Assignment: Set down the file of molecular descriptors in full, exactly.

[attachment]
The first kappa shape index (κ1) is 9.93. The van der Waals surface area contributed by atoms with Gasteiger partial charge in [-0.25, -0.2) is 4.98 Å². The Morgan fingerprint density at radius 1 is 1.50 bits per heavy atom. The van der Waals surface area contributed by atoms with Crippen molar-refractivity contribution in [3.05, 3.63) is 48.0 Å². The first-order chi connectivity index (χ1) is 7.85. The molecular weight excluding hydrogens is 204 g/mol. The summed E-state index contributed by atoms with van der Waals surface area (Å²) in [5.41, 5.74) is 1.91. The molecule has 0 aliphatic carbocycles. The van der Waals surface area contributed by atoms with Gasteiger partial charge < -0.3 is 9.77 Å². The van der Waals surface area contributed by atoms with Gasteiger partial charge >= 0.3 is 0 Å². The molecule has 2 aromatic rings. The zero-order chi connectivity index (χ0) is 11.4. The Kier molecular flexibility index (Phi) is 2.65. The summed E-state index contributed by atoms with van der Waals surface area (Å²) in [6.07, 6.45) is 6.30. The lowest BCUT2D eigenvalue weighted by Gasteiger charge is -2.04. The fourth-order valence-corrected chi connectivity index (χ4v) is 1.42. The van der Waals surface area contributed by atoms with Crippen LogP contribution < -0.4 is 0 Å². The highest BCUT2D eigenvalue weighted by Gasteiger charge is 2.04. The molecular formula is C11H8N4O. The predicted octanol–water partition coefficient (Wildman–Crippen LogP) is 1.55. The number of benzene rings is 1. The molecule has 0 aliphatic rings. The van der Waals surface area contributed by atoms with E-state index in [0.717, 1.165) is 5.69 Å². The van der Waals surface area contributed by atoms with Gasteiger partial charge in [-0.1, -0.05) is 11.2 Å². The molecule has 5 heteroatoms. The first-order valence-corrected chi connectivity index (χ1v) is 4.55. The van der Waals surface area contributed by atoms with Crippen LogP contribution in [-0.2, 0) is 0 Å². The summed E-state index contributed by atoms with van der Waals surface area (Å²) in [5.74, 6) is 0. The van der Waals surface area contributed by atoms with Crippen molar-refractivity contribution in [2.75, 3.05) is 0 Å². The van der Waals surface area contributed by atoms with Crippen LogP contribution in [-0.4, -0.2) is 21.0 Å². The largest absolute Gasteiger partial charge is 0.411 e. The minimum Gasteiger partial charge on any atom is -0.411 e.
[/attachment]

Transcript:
The first kappa shape index (κ1) is 9.93. The van der Waals surface area contributed by atoms with Gasteiger partial charge in [-0.25, -0.2) is 4.98 Å². The Morgan fingerprint density at radius 1 is 1.50 bits per heavy atom. The van der Waals surface area contributed by atoms with Crippen molar-refractivity contribution in [3.05, 3.63) is 48.0 Å². The first-order chi connectivity index (χ1) is 7.85. The molecular weight excluding hydrogens is 204 g/mol. The summed E-state index contributed by atoms with van der Waals surface area (Å²) in [5.41, 5.74) is 1.91. The molecule has 0 aliphatic carbocycles. The van der Waals surface area contributed by atoms with Gasteiger partial charge < -0.3 is 9.77 Å². The van der Waals surface area contributed by atoms with Gasteiger partial charge >= 0.3 is 0 Å². The molecule has 2 aromatic rings. The zero-order chi connectivity index (χ0) is 11.4. The Kier molecular flexibility index (Phi) is 2.65. The summed E-state index contributed by atoms with van der Waals surface area (Å²) in [6.07, 6.45) is 6.30. The lowest BCUT2D eigenvalue weighted by Gasteiger charge is -2.04. The fourth-order valence-corrected chi connectivity index (χ4v) is 1.42. The van der Waals surface area contributed by atoms with Crippen LogP contribution < -0.4 is 0 Å². The highest BCUT2D eigenvalue weighted by Gasteiger charge is 2.04. The molecular formula is C11H8N4O. The predicted octanol–water partition coefficient (Wildman–Crippen LogP) is 1.55. The number of benzene rings is 1. The molecule has 0 aliphatic rings. The van der Waals surface area contributed by atoms with E-state index in [0.717, 1.165) is 5.69 Å². The van der Waals surface area contributed by atoms with Gasteiger partial charge in [-0.1, -0.05) is 11.2 Å². The molecule has 5 heteroatoms. The first-order valence-corrected chi connectivity index (χ1v) is 4.55. The van der Waals surface area contributed by atoms with Crippen LogP contribution in [-0.2, 0) is 0 Å². The summed E-state index contributed by atoms with van der Waals surface area (Å²) in [5.74, 6) is 0. The van der Waals surface area contributed by atoms with Crippen molar-refractivity contribution in [2.75, 3.05) is 0 Å². The van der Waals surface area contributed by atoms with Crippen LogP contribution in [-0.4, -0.2) is 21.0 Å². The largest absolute Gasteiger partial charge is 0.411 e. The minimum Gasteiger partial charge on any atom is -0.411 e.